Do updates really give us greater security?

Part 2 in the series The Secret Behind Updates

Read Part 1 by clicking here

Greater security seems to be a promise that cannot be kept. We regularly find out on the news that large company websites have been hacked and confidential customer information has been stolen. For each website breech that becomes public knowledge, how many are kept secret? 10, 100, 1000? The real numbers are unknowable. Apparently the head of the FBI knows, because in 2014, he said that in the United States, there were two kinds of large companies: those that have been hacked, and those that do not know it yet.

Large companies and the iPhone can be hacked despite regular security updates created by armies of computer scientists. OS X users (Mac – Apple) are not better shielded from hacks than those who use Windows, as goes a popular myth. As their numbers grow, Mac owners, which are thought to be wealthier, become an increasingly attractive target for hackers. News of malware targeting Macs is now a common topic on the Internet. The reality is that no computer device is safe, even cars, as we have recently seen on the American news program 60 Minutes.

 

voitures-hackees-60-minutes
Click on above image to read article

 

If updates truly increased security, we could logically conclude that large companies would update as soon as possible. Yet a large number of computers in those large companies around the world are still using Windows XP, despite it being 15 years old. Why? Because the costs attached to upgrading are too high. It’s cheaper for them to pay millions to Microsoft to “secure” these computers. So if it is possible to secure Windows XP in a bank machine and a power plant, why doesn’t Microsoft offer everyone else the same possibility? It’s an open secret that subsequent versions of Windows, Mac OS X, and every other operating system poweringcomputerized devices, continue to be hacked.

windows-xp-persiste
Click on image above to read article

Upgrading to Windows 10 often makes computers start up faster thanks to an original tactic by Microsoft resembling Hibernate, a little known option already available in every other Windows version. This “fast start up” as it’s known, excites many people. What is kept under wraps, however, is that W10 “speaks a new language” often misunderstood by computers manufactured during the time of Windows 7, so 4 years or more. This means that users who have upgraded from Windows 7 to 10 may discover that crucial peripherals like sound, video or laptop touch pad may not work anymore. And maybe even that expensive software that you need is not compatible with Windows 10. Those residential or small business users that feel they were the “lucky ones”, and were able to adopt W10 Home version without any problems have given up, perhaps without knowing it, the right to refuse any future updates which have been known to arrive with their own bugs. They have also agreed to provide a greater amount of information to Microsoft that may be confidential. Some countries are trying to ban Windows 10 in its current form.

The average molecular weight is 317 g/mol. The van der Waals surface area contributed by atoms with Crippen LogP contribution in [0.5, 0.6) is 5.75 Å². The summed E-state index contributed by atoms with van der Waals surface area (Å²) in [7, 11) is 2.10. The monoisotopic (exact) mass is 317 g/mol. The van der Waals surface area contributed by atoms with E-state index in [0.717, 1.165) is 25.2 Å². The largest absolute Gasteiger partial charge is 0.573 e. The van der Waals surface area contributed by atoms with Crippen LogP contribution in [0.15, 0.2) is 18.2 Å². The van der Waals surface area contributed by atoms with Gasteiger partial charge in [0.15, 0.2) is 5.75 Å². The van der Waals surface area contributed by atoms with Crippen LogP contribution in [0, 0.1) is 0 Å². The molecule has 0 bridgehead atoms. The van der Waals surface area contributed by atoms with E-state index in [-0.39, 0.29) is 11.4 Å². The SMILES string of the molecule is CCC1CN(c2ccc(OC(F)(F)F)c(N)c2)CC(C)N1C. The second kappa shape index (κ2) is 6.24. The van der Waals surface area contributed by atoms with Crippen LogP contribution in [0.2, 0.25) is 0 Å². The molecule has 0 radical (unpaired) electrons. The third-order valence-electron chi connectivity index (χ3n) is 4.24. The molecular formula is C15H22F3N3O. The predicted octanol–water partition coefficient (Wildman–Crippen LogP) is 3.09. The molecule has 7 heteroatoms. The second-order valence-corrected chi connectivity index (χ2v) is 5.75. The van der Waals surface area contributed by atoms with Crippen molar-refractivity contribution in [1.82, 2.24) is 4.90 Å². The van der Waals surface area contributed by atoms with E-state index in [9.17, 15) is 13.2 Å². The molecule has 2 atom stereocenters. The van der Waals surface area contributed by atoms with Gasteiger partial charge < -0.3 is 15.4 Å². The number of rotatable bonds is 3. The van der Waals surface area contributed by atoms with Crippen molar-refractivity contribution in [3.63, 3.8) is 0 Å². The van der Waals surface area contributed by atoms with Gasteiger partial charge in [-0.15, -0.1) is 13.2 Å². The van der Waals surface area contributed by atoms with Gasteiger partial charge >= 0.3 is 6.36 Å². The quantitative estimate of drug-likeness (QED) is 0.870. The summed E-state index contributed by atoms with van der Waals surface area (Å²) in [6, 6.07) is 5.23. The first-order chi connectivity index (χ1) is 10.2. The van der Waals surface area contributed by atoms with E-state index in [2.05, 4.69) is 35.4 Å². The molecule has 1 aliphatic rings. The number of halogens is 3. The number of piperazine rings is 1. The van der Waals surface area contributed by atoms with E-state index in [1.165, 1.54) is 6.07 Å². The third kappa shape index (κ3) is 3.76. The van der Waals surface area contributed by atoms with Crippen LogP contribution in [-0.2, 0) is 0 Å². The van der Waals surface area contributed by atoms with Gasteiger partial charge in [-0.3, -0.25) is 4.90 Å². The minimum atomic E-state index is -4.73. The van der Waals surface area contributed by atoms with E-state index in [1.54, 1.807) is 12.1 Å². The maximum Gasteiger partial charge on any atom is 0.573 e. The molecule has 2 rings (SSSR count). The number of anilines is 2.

windows-10-home-updates
Use of the Windows Home version can only decide when to have their computer restarted after an update: now or tomorrow.

Although very aggressive with its Windows 10 upgrade offer, Microsoft is no different than Apple or Google. How long have you been able to prevent your Apple or Android smartphone or tablet from updating? Only Windows 8.1 and older versions, and current versions of OS X for Apple computers give users the possibility to delay updates. The word “delay” is key, because after a certain time, one by one computer programs require us to update by pestering us with annoying alert messages or completely blocking their use altogether. And once certain programs are blocked, the whole operating system may then become obsolete making your expensive purchase much less useful as you can see with the image below.

mac-incompatible-avec-nouvelle-os-x

Some experts paid by their industry argue otherwise, but the facts clearly show that updates do not give us the security we are expecting. However, updates get us to buy new computer items unnecessarily.

Is it possible to limit updates, to keep our equipment longer, while maintaining a good level of security? The answer is definitely yes! We’ll see how in the third and final part of this series.

Until next time,

Charles

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This post was produced and appears courtesy of  Dr Ordi PC Dr, Moncton, NB.
Our website is located at: www.DrOrdi.com
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